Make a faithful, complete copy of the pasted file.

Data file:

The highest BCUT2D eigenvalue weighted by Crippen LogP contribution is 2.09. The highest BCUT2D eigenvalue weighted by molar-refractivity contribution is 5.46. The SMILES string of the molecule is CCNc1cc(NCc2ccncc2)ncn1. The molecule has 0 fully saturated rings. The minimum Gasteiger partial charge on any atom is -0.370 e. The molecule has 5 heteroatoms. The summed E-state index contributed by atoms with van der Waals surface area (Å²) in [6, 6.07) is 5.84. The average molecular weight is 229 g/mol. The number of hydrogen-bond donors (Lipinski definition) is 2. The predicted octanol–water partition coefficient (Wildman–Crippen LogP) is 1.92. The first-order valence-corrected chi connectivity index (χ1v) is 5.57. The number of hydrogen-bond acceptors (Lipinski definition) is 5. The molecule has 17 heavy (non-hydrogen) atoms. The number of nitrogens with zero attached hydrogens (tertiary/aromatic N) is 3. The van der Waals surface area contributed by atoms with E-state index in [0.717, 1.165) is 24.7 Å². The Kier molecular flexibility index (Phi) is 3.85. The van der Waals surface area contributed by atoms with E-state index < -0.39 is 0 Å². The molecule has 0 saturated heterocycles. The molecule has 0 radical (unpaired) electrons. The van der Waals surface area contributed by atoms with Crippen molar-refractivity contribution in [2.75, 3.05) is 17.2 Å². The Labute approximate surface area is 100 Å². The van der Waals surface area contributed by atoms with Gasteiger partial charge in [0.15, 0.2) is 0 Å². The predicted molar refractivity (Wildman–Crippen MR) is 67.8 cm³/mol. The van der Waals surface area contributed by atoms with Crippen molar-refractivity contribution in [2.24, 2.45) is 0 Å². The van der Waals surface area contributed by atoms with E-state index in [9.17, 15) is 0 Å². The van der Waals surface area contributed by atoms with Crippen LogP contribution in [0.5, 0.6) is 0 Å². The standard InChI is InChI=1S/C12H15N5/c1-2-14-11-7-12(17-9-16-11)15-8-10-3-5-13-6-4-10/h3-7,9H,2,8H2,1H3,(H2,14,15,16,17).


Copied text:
The highest BCUT2D eigenvalue weighted by Crippen LogP contribution is 2.09. The highest BCUT2D eigenvalue weighted by molar-refractivity contribution is 5.46. The SMILES string of the molecule is CCNc1cc(NCc2ccncc2)ncn1. The molecule has 0 fully saturated rings. The minimum Gasteiger partial charge on any atom is -0.370 e. The molecule has 5 heteroatoms. The summed E-state index contributed by atoms with van der Waals surface area (Å²) in [6, 6.07) is 5.84. The average molecular weight is 229 g/mol. The number of hydrogen-bond donors (Lipinski definition) is 2. The predicted octanol–water partition coefficient (Wildman–Crippen LogP) is 1.92. The first-order valence-corrected chi connectivity index (χ1v) is 5.57. The number of hydrogen-bond acceptors (Lipinski definition) is 5. The molecule has 17 heavy (non-hydrogen) atoms. The number of nitrogens with zero attached hydrogens (tertiary/aromatic N) is 3. The van der Waals surface area contributed by atoms with E-state index in [0.717, 1.165) is 24.7 Å². The Kier molecular flexibility index (Phi) is 3.85. The van der Waals surface area contributed by atoms with E-state index < -0.39 is 0 Å². The molecule has 0 saturated heterocycles. The molecule has 0 radical (unpaired) electrons. The van der Waals surface area contributed by atoms with Crippen molar-refractivity contribution in [2.75, 3.05) is 17.2 Å². The Labute approximate surface area is 100 Å². The van der Waals surface area contributed by atoms with Gasteiger partial charge in [0.15, 0.2) is 0 Å². The predicted molar refractivity (Wildman–Crippen MR) is 67.8 cm³/mol. The van der Waals surface area contributed by atoms with Crippen molar-refractivity contribution in [2.24, 2.45) is 0 Å². The van der Waals surface area contributed by atoms with E-state index in [9.17, 15) is 0 Å². The van der Waals surface area contributed by atoms with Crippen LogP contribution in [0.5, 0.6) is 0 Å². The standard InChI is InChI=1S/C12H15N5/c1-2-14-11-7-12(17-9-16-11)15-8-10-3-5-13-6-4-10/h3-7,9H,2,8H2,1H3,(H2,14,15,16,17).